[2] See Title X § 1021(a), 12 U.S.C. § 5511(a).  Per the U.S. Treasury Department, the CFPB “promote[s] fairness and transparency for mortgages, credit cards, and other customer and financial products and services.”  See, e.g., “Consumer Financial Protection Bureau Website Launched and Open for Suggestions,” (Feb. 7, 2011). 

[3] Currently, products regulated by the CFPB include (with dates the products were added):  credit cards (July 21, 2011); mortgages (December 1, 2011); bank accounts and services, private student loans, and consumer loans (March 1, 2012); credit reporting (October 22, 2012); money transfers (April 4, 2013); debt collection (July 10, 2013); and payday loans (November 6, 2013).   Recent CFPB releases suggest prepaid cards will be added soon.

[4] These seven federal agencies are:  (1) Federal Reserve, (2) Federal Deposit Insurance Corporation (FDIC), (3) Federal Trade Commission (FTC), (4) Department of Housing and Urban Development (HUD), (5) National Credit Union Administration (NCUA), (6) Office of the Comptroller of the Currency (OCC) and (7) Office of Thrift Supervision (OTS). 

[5] See, e.g., 12 CFR §§ 1024.36, 1024.38, 1024.40. 1026.20 and 1026.41.

[6] See, e.g., 12 CFR § 1024.41.

[7] See, e.g., Title X § 1041(a)(2), 12 U.S.C. § 5551(a)(2).

[8] See Title 11 of the United States Code.

[9] See, e.g., 12 CFR §§ 1024.39(d) and 1026.41(e)(5), discussed infra.

[10] See Title X § 1025(a), 12 U.S.C. § 5515(a).

[11]The “prudential regulators”—OCC, FDIC, Federal Reserve and NCUA—retain primary examination and enforcement authority over depository institutions with total assets of $10 billion or less (including affiliates).  Title X §§ 1026-1027, 12 U.S.C. §§ 5516-5517.  Other limitations on CFPB authority are given in Title X §§1028-1029, 12 U.S.C. §§ 5518-5519. 

[12] The CFPB may join banking regulators on a “sampling basis” and provide input on the scope and conduct of their examinations and reports.  See, e.g., Title X §§ 1026(a), (c), 12 U.S.C. §§ 5516(a), (c).  Notably, CFPB supervision is driven by product type, not business type, with a focus entirely on consumer protection.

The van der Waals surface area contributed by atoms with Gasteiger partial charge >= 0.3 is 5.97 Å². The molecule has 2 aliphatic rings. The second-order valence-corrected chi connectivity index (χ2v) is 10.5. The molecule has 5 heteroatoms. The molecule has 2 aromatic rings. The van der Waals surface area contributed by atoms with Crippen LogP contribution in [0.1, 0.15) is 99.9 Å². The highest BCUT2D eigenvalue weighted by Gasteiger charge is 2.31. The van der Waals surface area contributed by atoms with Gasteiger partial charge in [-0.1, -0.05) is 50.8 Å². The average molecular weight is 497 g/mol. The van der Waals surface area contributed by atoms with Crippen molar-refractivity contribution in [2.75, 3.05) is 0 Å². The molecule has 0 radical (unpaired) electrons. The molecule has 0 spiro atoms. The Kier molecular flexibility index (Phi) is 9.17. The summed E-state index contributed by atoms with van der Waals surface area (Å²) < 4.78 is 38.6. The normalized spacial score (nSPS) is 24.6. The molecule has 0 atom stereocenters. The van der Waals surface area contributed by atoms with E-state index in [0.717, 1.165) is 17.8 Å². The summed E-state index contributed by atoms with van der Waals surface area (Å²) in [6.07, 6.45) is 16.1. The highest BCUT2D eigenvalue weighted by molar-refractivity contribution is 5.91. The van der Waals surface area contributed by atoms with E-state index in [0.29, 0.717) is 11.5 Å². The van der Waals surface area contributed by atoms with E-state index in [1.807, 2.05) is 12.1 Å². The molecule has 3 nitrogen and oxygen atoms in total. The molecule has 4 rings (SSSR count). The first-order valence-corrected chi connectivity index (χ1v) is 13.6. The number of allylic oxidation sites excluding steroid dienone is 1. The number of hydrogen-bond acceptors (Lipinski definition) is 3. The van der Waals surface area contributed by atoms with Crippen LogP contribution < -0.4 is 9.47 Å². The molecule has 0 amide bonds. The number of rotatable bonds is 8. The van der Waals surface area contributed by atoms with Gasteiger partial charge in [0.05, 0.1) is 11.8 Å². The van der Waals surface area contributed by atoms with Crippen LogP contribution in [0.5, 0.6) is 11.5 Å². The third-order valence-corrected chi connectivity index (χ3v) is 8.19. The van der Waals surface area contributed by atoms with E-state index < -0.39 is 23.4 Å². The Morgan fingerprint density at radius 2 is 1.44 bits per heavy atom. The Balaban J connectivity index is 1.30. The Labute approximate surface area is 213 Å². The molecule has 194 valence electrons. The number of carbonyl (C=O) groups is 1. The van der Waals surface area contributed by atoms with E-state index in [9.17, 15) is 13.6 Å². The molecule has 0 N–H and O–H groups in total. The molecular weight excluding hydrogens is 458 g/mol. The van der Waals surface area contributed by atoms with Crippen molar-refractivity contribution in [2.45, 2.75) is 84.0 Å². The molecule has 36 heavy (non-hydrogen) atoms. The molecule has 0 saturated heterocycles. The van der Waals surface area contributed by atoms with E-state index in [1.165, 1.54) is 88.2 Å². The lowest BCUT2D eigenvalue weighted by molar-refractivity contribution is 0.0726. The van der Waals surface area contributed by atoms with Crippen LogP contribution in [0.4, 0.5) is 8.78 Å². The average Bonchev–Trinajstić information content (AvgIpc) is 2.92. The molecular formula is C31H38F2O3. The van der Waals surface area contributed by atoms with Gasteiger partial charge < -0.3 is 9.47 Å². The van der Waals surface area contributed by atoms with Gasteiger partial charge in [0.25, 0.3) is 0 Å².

[13] See, e.g., Title X at Subtitles F and H; see also 12 CFR § 1026.36.

[14] See, e.g., 12 CFR § 1091.

[15] Per Title X § 1042(a), 12 USC § 5552(a), even state regulators can bring Dodd-Frank actions in federal court.  And many state regulators do so: (1) for greater remedies (additional claims with larger civil penalties); (2) to overcome potential preemption challenges by suing in federal court on federal claims; and (3) to attract the CFPB to join such actions (with its much greater abilities to gather and analyze consumer information).

[16] CFPB’s “Consumer Response Annual Report (January 1 – December 31, 2013),” March 2014, p. 6.

[17] Id. at 6-7.

[18] Id. at 11 (fn. 9), 12 and 32.

[19] Id., at 33, fn. 17.

[20] Id., at 37.

[21] Id.  For mortgages specifically, the dispute rate was slightly higher at 23 percent.

[22] Id., at 11 and 38.

[23] Id. at 33 and 35.  See also Supervisory Highlights and Compliance Bulletins on CFPB’s website (

[24] Remarks given April 28, 2014 at the University of Chicago.

[25] Compare, e.g., Ocwen Financial Corporation and subsidiaries (consent order to provide $2 billion in principal reductions to “underwater borrowers” and refund $125 million to the nearly 185,000 borrowers who already lost their homes to foreclosure) with 1st Alliance Lending, LLC (ordered to pay an $83,000 penalty for illegally splitting real estate settlement fees, as mitigated because lender “self-reported these violations to the [CFPB], admitted liability, and provided information related to the conduct of other actors that has facilitated other enforcement investigations”).  Information on these (and other) cases is available in the “Newsroom” on CFPB’s website.

[26] See 12 CFR § 1024.33.

[27] See 12 CFR §§ 1024.35 and 1024.36.

[28] See 12 CFR § 1024.37.

[29] See 12 CFR § 1024.38.

[30] See 12 CFR § 1024.39.

[31] See 12 CFR § 1024.40.  Other laws (like California’s Homeowners Bill of Rights) require more, including a “single point of contact.” 

[32] See 12 CFR § 1024.41. “Dual tracking” refers to pursuing both loan modifications and foreclosures simultaneously.

[33] See, e.g., 12 CFR § 1026.31(e).

[34] See 12 CFR § 1026.20.

[35] See 12 CFR § 1026.36(c).

[36] See 12 CFR § 1026.41.

[37] See CFPB’s “Amendments to the 2013 Mortgage Rules Under the Real Estate Settlement Procedures Act (Regulation X) and the Truth in Lending Act (Regulation Z),” October 15, 2013.

[38] See 12 CFR §§ 1024.39(d) and 1026.41(e)(5) (both limited by “while” the consumer/borrower is a debtor in bankruptcy).

[39] Early challenges to the constitutionality of the CFPB have been rejected.  See, e.g., Morgan Drexen, Inc. v. Consumer Fin. Prot. Bureau, 2013 U.S. Dist. LEXIS 149387 (C.D. Cal. 01/10/14).


DISCLAIMER: Because of the generality of this update, the information provided herein may not be applicable in all situations and should not be acted upon without specific legal advice based on particular situations.